The time has come to stop recycling the same distorted views. This crisis requires urgently a custom tailored Greek New Deal, which should last for at least the next three years. That is, the extension of a radically reorganized job guarantee program*, a community-based program of "koinofelis ergasia" not for five months but for 11 months per year, not for the 50,000–90,000 jobs for the unemployed but 440,000 real year-round jobs. As for what it will cost and where will we find the money, I reserve the right to provide relevant information next month through a study of the Levy Institute in cooperation with INE / GSEE [General Confederation of Trade Unions]. There is a solution, but it requires getting rid of current obsessions and to not follow the beaten track. Whether the political will of the current government to do so exists, is another matter.
*The Levy Institute was instrumental in proposing a Job Guarantee policy for Greece, which was adopted by the Ministry of Labor in 2011, as a pilot program for 55,000 unemployed. It was rolled out in 2012 and was run through the NGO sector in collaboration with local and community governing bodies. For a background document that includes guidance notes on how best to design and implement such an initiative see http://www.levyinstitute.org/publications/?docid=1458.
Policy Note 2014/1 | January 2014The job guarantee is a proposal that provides greater macroeconomic stability and secures a fundamental human right. Despite the economic and moral merits of this policy, often the program is rejected because of concerns about its administration. How would the program be implemented? Who will create the jobs? Can work be found for every unemployed individual who wishes to work? This policy note addresses these concerns by elaborating on a proposal for the United States that would run the job guarantee through the social enterprise sector, which includes traditional nonprofit organizations and emerging nonprofit social entrepreneurial ventures.Download:Associated Program:Author(s):Related Topic(s):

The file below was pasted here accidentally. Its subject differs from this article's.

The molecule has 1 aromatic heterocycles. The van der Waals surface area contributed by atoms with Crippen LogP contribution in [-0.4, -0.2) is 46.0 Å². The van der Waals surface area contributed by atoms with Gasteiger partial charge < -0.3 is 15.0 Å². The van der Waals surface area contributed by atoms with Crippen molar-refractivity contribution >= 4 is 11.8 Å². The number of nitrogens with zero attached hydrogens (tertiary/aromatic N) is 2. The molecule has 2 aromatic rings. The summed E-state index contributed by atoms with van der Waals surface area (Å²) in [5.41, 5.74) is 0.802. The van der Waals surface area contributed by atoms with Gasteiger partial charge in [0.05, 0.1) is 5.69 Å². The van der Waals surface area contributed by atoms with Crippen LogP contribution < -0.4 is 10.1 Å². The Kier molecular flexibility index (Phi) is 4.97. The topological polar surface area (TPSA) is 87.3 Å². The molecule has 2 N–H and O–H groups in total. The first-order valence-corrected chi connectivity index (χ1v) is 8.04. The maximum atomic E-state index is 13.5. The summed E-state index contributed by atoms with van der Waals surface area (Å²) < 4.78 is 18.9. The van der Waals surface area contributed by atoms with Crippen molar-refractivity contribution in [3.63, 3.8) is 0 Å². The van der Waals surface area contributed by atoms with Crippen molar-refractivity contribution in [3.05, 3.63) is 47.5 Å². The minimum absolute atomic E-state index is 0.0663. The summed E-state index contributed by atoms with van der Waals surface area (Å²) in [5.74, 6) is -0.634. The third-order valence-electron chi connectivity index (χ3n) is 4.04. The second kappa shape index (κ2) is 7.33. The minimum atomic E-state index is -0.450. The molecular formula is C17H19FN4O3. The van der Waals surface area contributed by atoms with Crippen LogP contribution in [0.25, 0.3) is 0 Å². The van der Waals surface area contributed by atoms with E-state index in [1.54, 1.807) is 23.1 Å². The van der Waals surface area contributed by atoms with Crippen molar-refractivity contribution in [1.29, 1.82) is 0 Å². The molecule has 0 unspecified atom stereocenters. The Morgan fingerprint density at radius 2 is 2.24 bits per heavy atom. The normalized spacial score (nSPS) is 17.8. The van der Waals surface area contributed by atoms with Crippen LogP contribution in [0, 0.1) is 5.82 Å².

Working Paper No. 787 | January 2014
Case Studies from Latin America
This paper analyzes the economic impact of unions on productivity in the manufacturing sector across six Latin American countries: Argentina, Bolivia, Chile, Mexico, Panama, and Uruguay. Using an augmented Cobb-Douglas production function, the paper finds that unions have positive, but mostly small, effects on productivity, with the exception of Argentina, with a large negative effect, and Bolivia, with no effect. An analysis on profitability shows that, in most cases, the positive productivity effects barely offset higher union compensation, and that unions are negatively related to investment in capital and R & D. Different explanations for these effects are discussed.Download:Associated Program:Author(s):Related Topic(s):
Working Paper No. 774 | September 2013
Turkish economic growth has been characterized by periodic crises since financial liberalization reforms were enacted in the early 1990s. Given the phenomenally low female labor force participation rate in Turkey (one of the lowest in the world) and the limited scope of the country’s unemployment insurance scheme, there appears to be ample room for a female added worker effect as a household strategy against unemployment shocks under economic crises. Using micro data from household labor force surveys for the 2004–10 period, we examine the extent to which an unemployment shock to the primary male earner instigates female members of the household to move from nonparticipant status to labor market participation.